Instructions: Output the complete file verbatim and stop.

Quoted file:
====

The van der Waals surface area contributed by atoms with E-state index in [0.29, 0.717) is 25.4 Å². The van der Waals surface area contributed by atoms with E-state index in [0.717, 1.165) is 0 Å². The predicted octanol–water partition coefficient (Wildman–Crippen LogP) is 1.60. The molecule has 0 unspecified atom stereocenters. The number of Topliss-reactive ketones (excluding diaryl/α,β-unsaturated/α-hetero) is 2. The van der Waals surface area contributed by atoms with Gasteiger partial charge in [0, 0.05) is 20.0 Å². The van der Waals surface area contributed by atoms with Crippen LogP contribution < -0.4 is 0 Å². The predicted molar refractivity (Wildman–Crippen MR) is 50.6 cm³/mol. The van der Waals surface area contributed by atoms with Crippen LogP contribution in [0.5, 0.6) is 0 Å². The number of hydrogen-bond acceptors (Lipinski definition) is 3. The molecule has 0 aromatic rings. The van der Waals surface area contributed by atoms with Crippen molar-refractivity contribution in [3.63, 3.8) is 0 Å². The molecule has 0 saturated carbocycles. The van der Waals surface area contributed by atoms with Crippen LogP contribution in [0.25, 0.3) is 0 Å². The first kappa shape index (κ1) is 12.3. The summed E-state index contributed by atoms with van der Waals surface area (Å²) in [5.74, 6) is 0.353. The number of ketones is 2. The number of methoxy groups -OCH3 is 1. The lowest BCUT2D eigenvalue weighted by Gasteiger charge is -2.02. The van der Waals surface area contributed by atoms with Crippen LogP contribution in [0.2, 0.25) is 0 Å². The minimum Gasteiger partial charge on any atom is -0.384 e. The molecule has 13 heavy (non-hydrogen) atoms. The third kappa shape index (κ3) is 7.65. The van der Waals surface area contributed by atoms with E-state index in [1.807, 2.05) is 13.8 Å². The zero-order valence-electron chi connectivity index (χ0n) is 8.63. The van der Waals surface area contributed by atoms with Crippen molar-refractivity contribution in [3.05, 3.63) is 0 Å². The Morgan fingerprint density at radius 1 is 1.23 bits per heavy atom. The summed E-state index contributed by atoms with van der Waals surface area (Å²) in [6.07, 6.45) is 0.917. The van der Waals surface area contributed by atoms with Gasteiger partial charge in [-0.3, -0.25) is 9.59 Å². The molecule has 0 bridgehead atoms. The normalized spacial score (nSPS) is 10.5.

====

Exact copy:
The van der Waals surface area contributed by atoms with E-state index in [0.29, 0.717) is 25.4 Å². The van der Waals surface area contributed by atoms with E-state index in [0.717, 1.165) is 0 Å². The predicted octanol–water partition coefficient (Wildman–Crippen LogP) is 1.60. The molecule has 0 unspecified atom stereocenters. The number of Topliss-reactive ketones (excluding diaryl/α,β-unsaturated/α-hetero) is 2. The van der Waals surface area contributed by atoms with Gasteiger partial charge in [0, 0.05) is 20.0 Å². The van der Waals surface area contributed by atoms with Crippen LogP contribution < -0.4 is 0 Å². The predicted molar refractivity (Wildman–Crippen MR) is 50.6 cm³/mol. The van der Waals surface area contributed by atoms with Crippen LogP contribution in [0.5, 0.6) is 0 Å². The number of hydrogen-bond acceptors (Lipinski definition) is 3. The molecule has 0 aromatic rings. The van der Waals surface area contributed by atoms with Crippen molar-refractivity contribution in [3.63, 3.8) is 0 Å². The molecule has 0 saturated carbocycles. The van der Waals surface area contributed by atoms with Crippen LogP contribution in [0.25, 0.3) is 0 Å². The first kappa shape index (κ1) is 12.3. The summed E-state index contributed by atoms with van der Waals surface area (Å²) in [5.74, 6) is 0.353. The number of ketones is 2. The number of methoxy groups -OCH3 is 1. The lowest BCUT2D eigenvalue weighted by Gasteiger charge is -2.02. The van der Waals surface area contributed by atoms with Crippen LogP contribution in [0.2, 0.25) is 0 Å². The minimum Gasteiger partial charge on any atom is -0.384 e. The molecule has 13 heavy (non-hydrogen) atoms. The third kappa shape index (κ3) is 7.65. The van der Waals surface area contributed by atoms with E-state index in [1.807, 2.05) is 13.8 Å². The zero-order valence-electron chi connectivity index (χ0n) is 8.63. The van der Waals surface area contributed by atoms with Crippen molar-refractivity contribution in [3.05, 3.63) is 0 Å². The Morgan fingerprint density at radius 1 is 1.23 bits per heavy atom. The summed E-state index contributed by atoms with van der Waals surface area (Å²) in [6.07, 6.45) is 0.917. The van der Waals surface area contributed by atoms with Gasteiger partial charge in [-0.3, -0.25) is 9.59 Å². The molecule has 0 bridgehead atoms. The normalized spacial score (nSPS) is 10.5.